|Author||: Janet Schmalfeldt|
|Editor||: Oxford University Press|
With their insistence that form is a dialectical process in the music of Beethoven, Theodor Adorno and Carl Dahlhaus emerge as the guardians of a long-standing critical tradition in which Hegelian concepts have been brought to bear on the question of musical form. Janet Schmalfeldt's ground-breaking account of the development of this Beethoven-Hegelian tradition restores to the term "form" some of its philosophical associations in the early nineteenth century, when profound cultural changes were yielding new relationships between composers and their listeners, and when music itself-in particular, instrumental music-became a topic for renewed philosophical investigation. Precedents for Adorno's and Dahlhaus's concept of form as process arise in the Athenäum Fragments of Friedrich Schlegel and in the Encyclopaedia Logic of Hegel. The metaphor common to all these sources is the notion of becoming; it is the idea of form coming into being that this study explores in respect to music by Beethoven, Schubert, Mendelssohn, Chopin, and Schumann. A critical assessment of Dahlhaus's preoccupation with the opening of Beethoven's "Tempest" Sonata serves as the author's starting point for the translation of philosophical ideas into music-analytical terms-ones that encourage listening "both forward and backward," as Adorno has recommended. Thanks to the ever-growing familiarity of late eighteenth-century audiences with formal conventions, composers could increasingly trust that performers and listeners would be responsive to striking formal transformations. The author's analytic method strives to capture the dynamic, quasi-narrative nature of such transformations, rather than only their end results. This experiential approach to the perception of form invites listeners and especially performers to participate in the interpretation of processes by which, for example, a brooding introduction-like opening must inevitably become the essential main theme in Schubert's Sonata, Op. 42, or in which tremendous formal expansions in movements by Mendelssohn offer a dazzling opportunity for multiple retrospective reinterpretations. Above all, In the Process of Becoming proposes new ways of hearing beloved works of the romantic generation as representative of their striving for novel, intensely self-reflective modes of communication.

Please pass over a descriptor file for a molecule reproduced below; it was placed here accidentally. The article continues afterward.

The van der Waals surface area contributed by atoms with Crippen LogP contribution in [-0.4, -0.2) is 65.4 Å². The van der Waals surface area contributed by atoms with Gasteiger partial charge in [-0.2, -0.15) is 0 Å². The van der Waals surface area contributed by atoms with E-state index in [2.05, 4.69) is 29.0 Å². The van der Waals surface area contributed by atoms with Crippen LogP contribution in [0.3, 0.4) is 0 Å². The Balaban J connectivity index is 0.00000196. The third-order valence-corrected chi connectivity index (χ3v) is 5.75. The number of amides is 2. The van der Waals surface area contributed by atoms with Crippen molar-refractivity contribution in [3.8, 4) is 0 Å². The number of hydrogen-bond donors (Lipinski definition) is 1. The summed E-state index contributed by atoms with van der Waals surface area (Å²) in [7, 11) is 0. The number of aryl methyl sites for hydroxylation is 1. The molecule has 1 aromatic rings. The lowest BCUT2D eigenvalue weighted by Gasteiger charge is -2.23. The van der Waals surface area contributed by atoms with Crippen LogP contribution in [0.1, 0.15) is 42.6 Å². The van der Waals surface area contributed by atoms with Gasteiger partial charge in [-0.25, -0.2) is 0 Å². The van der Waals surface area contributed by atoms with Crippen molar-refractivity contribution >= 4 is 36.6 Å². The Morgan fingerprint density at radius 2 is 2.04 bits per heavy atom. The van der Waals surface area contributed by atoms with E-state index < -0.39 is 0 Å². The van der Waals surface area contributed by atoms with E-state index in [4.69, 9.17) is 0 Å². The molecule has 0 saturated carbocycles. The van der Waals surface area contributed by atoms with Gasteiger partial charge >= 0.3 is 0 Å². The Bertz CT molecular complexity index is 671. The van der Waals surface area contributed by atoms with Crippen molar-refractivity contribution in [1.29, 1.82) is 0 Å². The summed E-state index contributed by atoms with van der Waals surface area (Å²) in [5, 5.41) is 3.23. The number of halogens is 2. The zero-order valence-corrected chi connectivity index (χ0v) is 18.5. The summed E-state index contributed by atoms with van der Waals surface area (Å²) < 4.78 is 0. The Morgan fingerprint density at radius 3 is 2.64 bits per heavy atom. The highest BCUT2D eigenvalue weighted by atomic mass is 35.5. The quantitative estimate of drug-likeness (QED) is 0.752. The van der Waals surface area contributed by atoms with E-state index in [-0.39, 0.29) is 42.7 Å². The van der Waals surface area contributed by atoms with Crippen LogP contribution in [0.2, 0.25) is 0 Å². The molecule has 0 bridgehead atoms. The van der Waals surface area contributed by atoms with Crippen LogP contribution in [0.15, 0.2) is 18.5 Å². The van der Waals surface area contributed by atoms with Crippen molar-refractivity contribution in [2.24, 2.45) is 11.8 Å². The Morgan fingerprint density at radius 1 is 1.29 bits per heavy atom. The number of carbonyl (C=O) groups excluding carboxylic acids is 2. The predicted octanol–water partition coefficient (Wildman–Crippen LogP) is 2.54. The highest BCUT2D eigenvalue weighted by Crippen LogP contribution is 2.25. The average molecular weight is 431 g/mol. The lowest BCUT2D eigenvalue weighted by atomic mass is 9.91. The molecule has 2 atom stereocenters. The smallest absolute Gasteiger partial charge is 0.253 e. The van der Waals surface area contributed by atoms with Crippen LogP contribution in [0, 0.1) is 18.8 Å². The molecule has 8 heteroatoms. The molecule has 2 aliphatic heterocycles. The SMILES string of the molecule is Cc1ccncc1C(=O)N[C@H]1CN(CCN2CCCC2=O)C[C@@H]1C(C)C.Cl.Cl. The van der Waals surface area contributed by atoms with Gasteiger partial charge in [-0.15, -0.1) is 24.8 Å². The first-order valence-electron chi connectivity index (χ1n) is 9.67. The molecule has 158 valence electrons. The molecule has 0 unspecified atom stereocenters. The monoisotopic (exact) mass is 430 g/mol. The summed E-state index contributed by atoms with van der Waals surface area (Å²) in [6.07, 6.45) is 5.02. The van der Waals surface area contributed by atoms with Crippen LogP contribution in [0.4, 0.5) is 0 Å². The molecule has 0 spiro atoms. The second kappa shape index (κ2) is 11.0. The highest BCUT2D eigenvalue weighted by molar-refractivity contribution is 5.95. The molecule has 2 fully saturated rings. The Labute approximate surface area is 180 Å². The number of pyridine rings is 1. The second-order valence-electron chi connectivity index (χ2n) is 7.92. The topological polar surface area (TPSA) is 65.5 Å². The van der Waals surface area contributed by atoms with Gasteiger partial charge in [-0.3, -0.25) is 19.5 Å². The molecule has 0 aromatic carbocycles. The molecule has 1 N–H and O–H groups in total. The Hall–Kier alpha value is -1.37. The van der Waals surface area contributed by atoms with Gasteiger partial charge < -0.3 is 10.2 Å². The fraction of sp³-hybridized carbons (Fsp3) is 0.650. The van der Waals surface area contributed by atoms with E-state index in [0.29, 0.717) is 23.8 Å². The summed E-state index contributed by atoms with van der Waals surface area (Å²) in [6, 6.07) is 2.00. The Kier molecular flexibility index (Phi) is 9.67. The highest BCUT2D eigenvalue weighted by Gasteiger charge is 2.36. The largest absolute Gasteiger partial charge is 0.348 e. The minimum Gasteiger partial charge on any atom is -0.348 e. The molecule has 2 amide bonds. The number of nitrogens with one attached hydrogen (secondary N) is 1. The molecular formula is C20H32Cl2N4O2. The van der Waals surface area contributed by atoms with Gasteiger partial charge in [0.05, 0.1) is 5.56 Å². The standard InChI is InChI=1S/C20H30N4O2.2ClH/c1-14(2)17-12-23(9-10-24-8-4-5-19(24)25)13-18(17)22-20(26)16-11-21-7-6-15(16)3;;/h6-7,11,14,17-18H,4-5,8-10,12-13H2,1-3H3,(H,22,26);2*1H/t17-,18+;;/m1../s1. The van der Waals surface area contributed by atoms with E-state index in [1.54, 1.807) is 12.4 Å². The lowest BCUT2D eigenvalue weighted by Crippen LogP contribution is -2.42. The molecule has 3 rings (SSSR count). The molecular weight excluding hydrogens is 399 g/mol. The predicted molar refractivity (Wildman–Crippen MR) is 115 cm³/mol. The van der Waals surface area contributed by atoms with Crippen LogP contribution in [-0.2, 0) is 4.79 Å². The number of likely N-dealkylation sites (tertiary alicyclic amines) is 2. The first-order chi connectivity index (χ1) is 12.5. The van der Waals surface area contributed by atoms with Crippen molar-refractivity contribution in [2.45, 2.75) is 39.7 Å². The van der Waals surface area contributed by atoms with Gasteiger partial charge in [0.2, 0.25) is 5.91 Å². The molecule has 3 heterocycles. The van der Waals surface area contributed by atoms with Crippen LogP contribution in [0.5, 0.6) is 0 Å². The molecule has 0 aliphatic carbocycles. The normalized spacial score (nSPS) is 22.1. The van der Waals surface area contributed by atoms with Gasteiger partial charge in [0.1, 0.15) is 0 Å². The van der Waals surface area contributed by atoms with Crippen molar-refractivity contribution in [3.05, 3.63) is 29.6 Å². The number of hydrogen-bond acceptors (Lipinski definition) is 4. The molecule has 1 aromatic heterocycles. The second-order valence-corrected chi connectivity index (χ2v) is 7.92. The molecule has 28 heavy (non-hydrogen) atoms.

|Author||: Paul Crowther|
This book shows that art involves an aesthetics of self-becoming, wherein we do not simply consume artistic meaning, but become empowered—by adapting ourselves to what creation in the different art forms makes possible. Paul Crowther argues that the great political task in aesthetics is no longer the creation of political art as such, but rather the winning back of art and aesthetics as central societal concerns. This involves the overcoming of neo-liberal treatments of art as mere commodity and misguided attitudes that dismiss it as the product of dead white European males. The book begins with a theory of self-consciousness which reveals the necessary role played by the aesthetic in personal identity. It then emphasises how art forms empower through processes of making and aesthetic effects that are unique to them individually. To show this, he considers the ontology of pictorial art, sculpture, installation and assemblage works, architecture, literature, cinema, and music. His arguments concerning these are supported, throughout, by in-depth discussions of specific artworks. The book’s effect, overall is to reorientate aesthetics by showing how art empowers through its revelation of new possibilities of experience. The Aesthetics of Self-Becoming will appeal to philosophers of art and aesthetics, as well as scholars in art history, literary studies, film studies, and music theory who are interested in the book’s central concerns.
|Author||: John Paul Brammer|
|Editor||: Simon and Schuster|